Shytengart, Russian Debutante's Handbook  

Friday, March 09, 2012

The Professor of Desire (1977)

Title: The Professor Desire
Author: Philip Roth
Publisher: Library of America
LCC: PS3568.O855 A6 2006

Two major preoccupations have shaped Philip Roth's career. The first of these concerns the shifting contours of Jewish-American identity. The second of these focuses on the nature of sexual desire. Although both preoccupations can be found throughout his works, generally Roth's works can be broken down into either Jewish-books or sex-books. This may seem reductive, but as a method of classification it works out pretty well. For instance, the Zuckerman books are about Jewish identity and American politics. The major exception here is the latest in the Zuckerman books: Exit, Ghost. That book is about facing mortality, which for a more senior Roth, is the new sex. Sitting on the opposite side of the Jewish identity-sexual desire divide are the books that make up the Kepesh trilogy. Spotlighting Roth's other recurrent protagonist David Kepesh, these books focus on Kepesh's almost all-consuming need to gratify his sexual urges. Roth writes in the last of these books, The Dying Animal, "No matter how much you know, no matter how much you think, no matter how much you plot and you connive and you plan, you're not superior to sex."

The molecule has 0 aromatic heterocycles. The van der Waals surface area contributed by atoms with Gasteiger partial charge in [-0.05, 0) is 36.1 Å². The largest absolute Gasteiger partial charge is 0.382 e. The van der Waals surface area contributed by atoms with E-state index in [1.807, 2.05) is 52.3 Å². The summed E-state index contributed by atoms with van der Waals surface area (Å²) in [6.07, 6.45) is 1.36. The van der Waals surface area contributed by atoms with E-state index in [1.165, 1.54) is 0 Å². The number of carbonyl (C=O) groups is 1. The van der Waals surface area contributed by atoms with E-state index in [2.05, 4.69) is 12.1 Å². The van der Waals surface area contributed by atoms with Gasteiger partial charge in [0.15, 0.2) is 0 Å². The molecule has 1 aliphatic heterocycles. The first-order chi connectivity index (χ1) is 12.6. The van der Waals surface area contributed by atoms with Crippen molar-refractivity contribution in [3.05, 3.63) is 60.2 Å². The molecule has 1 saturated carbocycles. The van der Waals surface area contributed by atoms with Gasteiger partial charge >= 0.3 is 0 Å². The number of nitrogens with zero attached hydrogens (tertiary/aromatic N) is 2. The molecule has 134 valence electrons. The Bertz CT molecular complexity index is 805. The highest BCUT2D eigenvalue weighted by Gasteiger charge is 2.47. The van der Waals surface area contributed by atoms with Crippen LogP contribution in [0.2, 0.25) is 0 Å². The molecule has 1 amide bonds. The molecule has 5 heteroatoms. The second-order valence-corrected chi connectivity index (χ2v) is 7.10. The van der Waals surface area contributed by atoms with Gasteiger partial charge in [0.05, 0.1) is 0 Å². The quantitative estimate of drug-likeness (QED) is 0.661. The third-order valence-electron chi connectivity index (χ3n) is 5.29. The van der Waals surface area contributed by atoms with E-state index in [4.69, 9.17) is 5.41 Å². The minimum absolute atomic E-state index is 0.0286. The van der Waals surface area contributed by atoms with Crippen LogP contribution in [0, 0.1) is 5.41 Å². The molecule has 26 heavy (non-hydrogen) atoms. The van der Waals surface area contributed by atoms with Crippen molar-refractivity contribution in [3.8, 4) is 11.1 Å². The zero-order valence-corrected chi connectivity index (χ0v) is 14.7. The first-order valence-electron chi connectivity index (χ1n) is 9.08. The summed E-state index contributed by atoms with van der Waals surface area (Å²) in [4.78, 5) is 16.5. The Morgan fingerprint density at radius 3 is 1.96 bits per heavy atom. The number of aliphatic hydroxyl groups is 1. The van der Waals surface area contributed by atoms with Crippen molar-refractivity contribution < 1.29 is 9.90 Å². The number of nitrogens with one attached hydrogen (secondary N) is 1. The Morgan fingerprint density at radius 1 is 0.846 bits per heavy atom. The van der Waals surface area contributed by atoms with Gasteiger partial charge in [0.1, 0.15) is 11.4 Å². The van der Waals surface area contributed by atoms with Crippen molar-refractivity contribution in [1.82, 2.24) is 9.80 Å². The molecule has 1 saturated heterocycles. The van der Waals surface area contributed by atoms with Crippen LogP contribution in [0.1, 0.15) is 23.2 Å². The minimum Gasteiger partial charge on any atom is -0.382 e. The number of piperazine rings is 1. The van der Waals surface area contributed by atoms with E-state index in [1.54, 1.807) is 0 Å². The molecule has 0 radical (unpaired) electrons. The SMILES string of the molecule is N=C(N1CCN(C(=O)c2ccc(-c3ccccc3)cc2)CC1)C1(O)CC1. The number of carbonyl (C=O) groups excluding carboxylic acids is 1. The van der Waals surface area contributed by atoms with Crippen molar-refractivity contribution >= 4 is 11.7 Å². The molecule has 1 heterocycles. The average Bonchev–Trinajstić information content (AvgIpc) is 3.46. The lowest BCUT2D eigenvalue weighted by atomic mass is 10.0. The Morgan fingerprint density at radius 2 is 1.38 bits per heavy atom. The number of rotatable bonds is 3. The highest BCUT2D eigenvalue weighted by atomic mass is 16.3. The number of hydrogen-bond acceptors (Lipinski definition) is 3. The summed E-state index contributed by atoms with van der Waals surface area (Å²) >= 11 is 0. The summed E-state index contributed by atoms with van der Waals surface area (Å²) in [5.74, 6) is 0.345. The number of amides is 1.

The Professor of Desire is the second book of Roth's Kepesh trilogy and marks a stylistic departure from The Breast. The earlier novel is a post-Playboy take on Kafka's Metamorphosis and depicts David Kepesh as he is transformed into an enormous breast. The Professor of Desire disregards the events of the previous book and is more committed to literary realism. Here, too Kafka reigns as a heavy influence, but Roth's allusions are no longer as surreal. Kepesh discusses his problems with a fellow literature professor when in Prague. While the Czech professor sees the bureaucratic indignities faced by Josef K. as an analogous situation to life under the Iron Curtain, Kepesh says he too feels like Kafka because he finds himself in the totalitarian grip of his libido. Later, Professor Kepesh will write a lecture to his introductory literature course that mimics Kafka's "Report to the Academy." In this case, it's not an ape who does the talking, but Kepesh feels just as brutish. Kepesh wants nothing more than to be the nice Jewish boy that his parents raised him to be, but cannot reconcile this desire with his more prurient interests.